That phrase I begin to hear whispered more often. I know who is reminding me that I am not called to follow the crowd no matter how tempting.
Something in me wanted to prove that this dance is worth it, that there is great value in working with a horse that truly puts the horse first. That it brings something greater and does actually work!
Prove to who?
After taking a wrong turn that landed me in an Alice in wonderland of rabbit trails- when I found my way again I finally gave up and accepted that today Kairos says you will average 2mph if you survive at all. I began to simply enjoy the ride with my dance partner and hope to make it home by sunrise. And just then Khaleesi refused to go under a high downed tree I thought I could probably duck under. I paused and assessed the situation noting that she was indeed correct – and I got off the horse once more watching my saddle barely clear the tree.
Thank you. I am truly grateful for such a mare.
As we finally came to the dirt road that had the 4 mile shortcut back to the trailer it was around 7:30pm and the light was changing. But not just dusk. Storm colored. And rumblings had begun.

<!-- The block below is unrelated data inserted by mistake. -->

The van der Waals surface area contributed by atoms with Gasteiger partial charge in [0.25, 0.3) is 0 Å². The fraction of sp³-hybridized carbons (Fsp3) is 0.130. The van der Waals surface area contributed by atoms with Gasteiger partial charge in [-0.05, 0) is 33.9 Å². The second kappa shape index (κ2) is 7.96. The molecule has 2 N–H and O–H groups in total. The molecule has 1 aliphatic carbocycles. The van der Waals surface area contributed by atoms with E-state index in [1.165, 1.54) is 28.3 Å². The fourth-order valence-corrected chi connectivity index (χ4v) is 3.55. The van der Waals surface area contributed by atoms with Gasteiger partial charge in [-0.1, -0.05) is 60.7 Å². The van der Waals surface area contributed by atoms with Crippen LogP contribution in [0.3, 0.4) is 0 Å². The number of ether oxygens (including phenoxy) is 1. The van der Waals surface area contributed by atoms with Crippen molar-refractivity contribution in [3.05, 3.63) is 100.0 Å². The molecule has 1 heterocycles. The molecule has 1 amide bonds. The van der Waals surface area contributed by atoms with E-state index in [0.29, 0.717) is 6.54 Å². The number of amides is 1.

The lightning storm we rode through full canter at this point was just a bonus test. Now Kairos be damned I am dodging lightning and soaking wet in a pelting downpour and I don’t even care anymore if my horse has the soundness or energy – run or die was all I gave her as the dance choices.
Was this punishment or a test?
I drove the hour back to the barn in silence. I’d like to say reflection or processing but it was more like shellshocked. It seemed to me everything went badly.
If it was a test I failed my own standards. I yelled at my horse in impatience while sawing logs as she got restless, I cursed and almost cried at the biggest log that only fell part way until I made a second cut, I ran her past good sense in the lightning (Lord she’ll probably be lame the whole summer now was my life actually in danger. Probably not) and when she asked a simple question about loading up instead of answering calmly like a good dance leader: did you notice I asked you to load up now? I went immediately to: get on now or die.
Fail. And 16 miles isn’t bad. But over 6 hours it felt like it got me nowhere toward some better fitness. We will never cross a finish line again.
Later that night I recounted the story to a good friend who has ridden the trail on a mountain bike- ironically in a lightning storm too. He asked about some specific difficult to navigate places. Places a misplaced step on narrow trail could mean falling a ways to the beautiful waterfalls below… He listened as I explained that thankfully my horse is connected into me so precisely that I was able to place her feet exactly where I asked so she bend around that rock safely…